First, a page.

Black and Bloom is studying the presence of light-absorbing impurities (LAI) which include black carbon, fragmented algae and mineral dust. Going further than this, McCutcheon said that there was a need for understanding “where they’re coming from, what concentrations they are present in, and whether or not they’re influencing albedo and to what extent they’re doing so”. To answer such large questions, contemporary atmosphere adjustment measurements of LAI are being taken on the ice sheet. These data measurements will be used in parallel with weather data and ozone logging in order to attempt to form an understanding of where air masses bringing LAI are originating from.
McCutcheon discussed how her work focuses upon the presence of black carbon – an “amorphous carbonaceous by-product of hydrocarbon-based combustion”. However, complications can arise in measuring black carbon, and carbon more generally, as measurements are dependent on technique, varying between fields. Black carbon has an ability to lower snow and ice albedo. Its presence, despite being in low concentrations, needs to be understood, McCutcheon added, saying, “We want to get a handle on where it’s coming from. What does it contain? Is it accumulating on the surface?”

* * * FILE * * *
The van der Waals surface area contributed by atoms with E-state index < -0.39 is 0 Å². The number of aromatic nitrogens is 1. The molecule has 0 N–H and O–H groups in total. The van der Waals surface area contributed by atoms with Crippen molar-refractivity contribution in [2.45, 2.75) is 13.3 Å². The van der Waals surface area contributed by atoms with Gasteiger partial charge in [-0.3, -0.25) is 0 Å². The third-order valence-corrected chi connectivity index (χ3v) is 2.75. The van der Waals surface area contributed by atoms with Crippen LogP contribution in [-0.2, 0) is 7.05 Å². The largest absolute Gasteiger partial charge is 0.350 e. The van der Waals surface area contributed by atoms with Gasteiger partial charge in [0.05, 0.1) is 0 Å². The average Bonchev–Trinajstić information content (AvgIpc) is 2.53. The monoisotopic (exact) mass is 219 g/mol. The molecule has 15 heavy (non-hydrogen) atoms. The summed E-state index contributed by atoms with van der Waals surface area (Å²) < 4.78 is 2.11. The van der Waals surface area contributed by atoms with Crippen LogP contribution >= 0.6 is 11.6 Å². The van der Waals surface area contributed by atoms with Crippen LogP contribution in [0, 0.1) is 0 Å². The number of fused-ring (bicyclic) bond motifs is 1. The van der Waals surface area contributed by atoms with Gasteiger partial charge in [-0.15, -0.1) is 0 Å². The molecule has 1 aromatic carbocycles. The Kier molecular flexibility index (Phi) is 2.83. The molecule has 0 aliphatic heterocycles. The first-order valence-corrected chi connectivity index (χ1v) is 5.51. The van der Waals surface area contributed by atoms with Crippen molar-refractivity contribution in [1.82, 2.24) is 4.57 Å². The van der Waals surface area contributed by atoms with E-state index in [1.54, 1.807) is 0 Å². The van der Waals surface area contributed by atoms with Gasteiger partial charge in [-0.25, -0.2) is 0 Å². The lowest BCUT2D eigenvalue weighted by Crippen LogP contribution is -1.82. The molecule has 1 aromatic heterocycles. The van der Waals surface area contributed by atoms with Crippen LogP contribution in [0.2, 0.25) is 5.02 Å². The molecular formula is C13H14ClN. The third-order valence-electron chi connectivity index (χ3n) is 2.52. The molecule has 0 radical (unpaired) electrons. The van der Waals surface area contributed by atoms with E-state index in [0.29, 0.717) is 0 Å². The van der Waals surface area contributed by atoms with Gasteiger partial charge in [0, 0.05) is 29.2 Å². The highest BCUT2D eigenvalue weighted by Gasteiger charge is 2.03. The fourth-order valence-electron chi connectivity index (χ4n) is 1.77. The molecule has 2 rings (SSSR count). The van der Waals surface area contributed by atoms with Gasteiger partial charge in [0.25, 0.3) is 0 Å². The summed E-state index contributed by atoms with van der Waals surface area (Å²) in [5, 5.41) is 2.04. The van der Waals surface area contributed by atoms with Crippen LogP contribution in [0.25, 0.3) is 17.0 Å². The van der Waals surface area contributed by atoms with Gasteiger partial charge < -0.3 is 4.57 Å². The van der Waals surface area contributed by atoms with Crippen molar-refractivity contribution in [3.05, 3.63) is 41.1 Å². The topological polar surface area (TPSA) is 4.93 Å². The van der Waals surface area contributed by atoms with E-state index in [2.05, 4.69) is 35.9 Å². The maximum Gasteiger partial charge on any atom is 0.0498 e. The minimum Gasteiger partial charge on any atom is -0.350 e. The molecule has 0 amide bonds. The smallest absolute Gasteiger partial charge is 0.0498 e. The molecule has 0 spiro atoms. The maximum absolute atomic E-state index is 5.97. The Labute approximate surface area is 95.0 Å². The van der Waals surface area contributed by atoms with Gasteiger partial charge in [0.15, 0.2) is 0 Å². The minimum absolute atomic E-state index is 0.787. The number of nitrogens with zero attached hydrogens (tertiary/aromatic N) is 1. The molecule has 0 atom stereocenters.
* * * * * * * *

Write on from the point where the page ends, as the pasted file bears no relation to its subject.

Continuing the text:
Sample and understanding
The project is focusing on sampling measurable materials from the sky by collecting them in samplers which are positioned on the ice sheet surface. “In addition to collecting physical samples, we’re also doing real-time **it in situ black carbon monitoring. For this we’re using ethylometers, which measure transmitted light absorption at 880nm,” McCutcheon said.
Looking “at black carbon nanoparticles, we find that they are made up of these 50-800nm aggregates of carbonaceous nanoparticles with a turbostratic structure” which presents itself in a ring-like structure. To further the accumulation of data, Black and Bloom will be conducting spectral fingerprinting of nanoparticles to determine where the nanoparticles are originating from, as well as their light absorption properties. They anticipate that the latter of these scientific discoveries is vital in understanding how they could potentially be influencing albedo – the measurement of how much light hitting a surface is reflected, as opposed to being absorbed.